Browsing Atmospheric Sciences by Author "Walston, Joshua M."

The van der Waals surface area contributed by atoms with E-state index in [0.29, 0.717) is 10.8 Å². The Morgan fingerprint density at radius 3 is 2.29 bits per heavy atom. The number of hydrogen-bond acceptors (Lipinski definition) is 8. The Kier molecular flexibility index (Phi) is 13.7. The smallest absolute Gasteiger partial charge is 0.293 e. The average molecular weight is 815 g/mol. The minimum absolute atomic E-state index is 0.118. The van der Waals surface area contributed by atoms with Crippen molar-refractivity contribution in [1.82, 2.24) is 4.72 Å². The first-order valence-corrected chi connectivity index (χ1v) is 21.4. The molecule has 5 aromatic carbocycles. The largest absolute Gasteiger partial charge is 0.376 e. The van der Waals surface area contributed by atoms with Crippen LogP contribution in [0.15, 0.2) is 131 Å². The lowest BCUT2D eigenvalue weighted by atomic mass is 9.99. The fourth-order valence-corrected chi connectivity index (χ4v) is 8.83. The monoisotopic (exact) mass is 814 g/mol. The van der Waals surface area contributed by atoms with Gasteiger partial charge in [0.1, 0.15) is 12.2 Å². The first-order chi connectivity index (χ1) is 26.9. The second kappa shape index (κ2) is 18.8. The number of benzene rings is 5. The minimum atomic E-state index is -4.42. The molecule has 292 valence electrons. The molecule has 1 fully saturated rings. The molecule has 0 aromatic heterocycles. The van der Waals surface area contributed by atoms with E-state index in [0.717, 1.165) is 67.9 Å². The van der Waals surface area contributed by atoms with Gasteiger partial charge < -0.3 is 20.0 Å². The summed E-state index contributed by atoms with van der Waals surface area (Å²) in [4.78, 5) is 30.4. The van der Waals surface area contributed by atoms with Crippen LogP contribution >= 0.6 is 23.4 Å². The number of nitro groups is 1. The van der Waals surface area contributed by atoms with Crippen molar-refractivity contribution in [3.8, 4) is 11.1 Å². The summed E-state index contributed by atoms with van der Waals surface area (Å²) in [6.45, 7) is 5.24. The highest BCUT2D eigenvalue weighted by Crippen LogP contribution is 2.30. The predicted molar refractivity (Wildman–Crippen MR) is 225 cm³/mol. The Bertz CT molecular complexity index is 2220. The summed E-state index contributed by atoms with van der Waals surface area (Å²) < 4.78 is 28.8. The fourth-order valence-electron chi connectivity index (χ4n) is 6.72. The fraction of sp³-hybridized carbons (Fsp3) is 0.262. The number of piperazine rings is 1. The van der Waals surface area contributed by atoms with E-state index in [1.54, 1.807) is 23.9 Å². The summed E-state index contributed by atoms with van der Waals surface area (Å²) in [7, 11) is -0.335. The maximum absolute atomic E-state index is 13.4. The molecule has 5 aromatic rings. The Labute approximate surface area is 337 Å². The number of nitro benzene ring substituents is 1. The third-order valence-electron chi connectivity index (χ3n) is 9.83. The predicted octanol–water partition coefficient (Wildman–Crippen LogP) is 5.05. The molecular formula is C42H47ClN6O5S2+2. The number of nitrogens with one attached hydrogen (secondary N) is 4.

Assessment of high latitude variability and extreme events in the Bering Sea as simulated by a global climate modelWalston, Joshua M.; Walsh, John E.; Gibson, Georgina A.; Bhatt, Uma S. (2014-08)Atmospheric and Oceanic observations of the Arctic and Subarctic are relatively sparse and hinder our ability to analyze short term variability and long-duration anomalies of physical and biological variables over decadal time scales. Earth System Models (ESM's), such as the Community Earth System Model (CESM1), represent a useful tool to advance the understanding and the predictive potential of large-scale shifts in the climate and climate related impacts. This thesis initially focuses on assessing the skill of the Community Climate System Model (CCSM4), to capture natural variability of the climate system. Subsequently, I examine the impacts of variability and seasonal-scale extremes of the physical environment on the marine ecosystem of the eastern Bering Sea as simulated by an earth system model, the CESM1, which includes the CCSM4 and earth system elements. A performance assessment of key atmospheric components (air temperature, sea level pressure, wind speed and direction) simulated by the CCSM4 over the Bering Sea and Arctic domains suggests a general improvement in model predictions at high latitudes relative to the model's predecessor, the CCSM3. However, several shortcomings, with possible implications for marine ecosystem modeling, still remain in this version of the CCSM. The most important of which includes an under-simulated Siberian High and a large northwest displacement of the Aleutian Low resulting in a negative bias of up to 8 hPa over the Bering Sea. The simulated inter-annual variability of surface air temperature and sea level pressure over the Bering Sea was found to exceed observed variability by ~1.5 to 2 times. The displaced pressure systems and increased variability could have important ramifications for modeling efforts that use CCSM atmospheric output as drivers for marine ecosystem studies.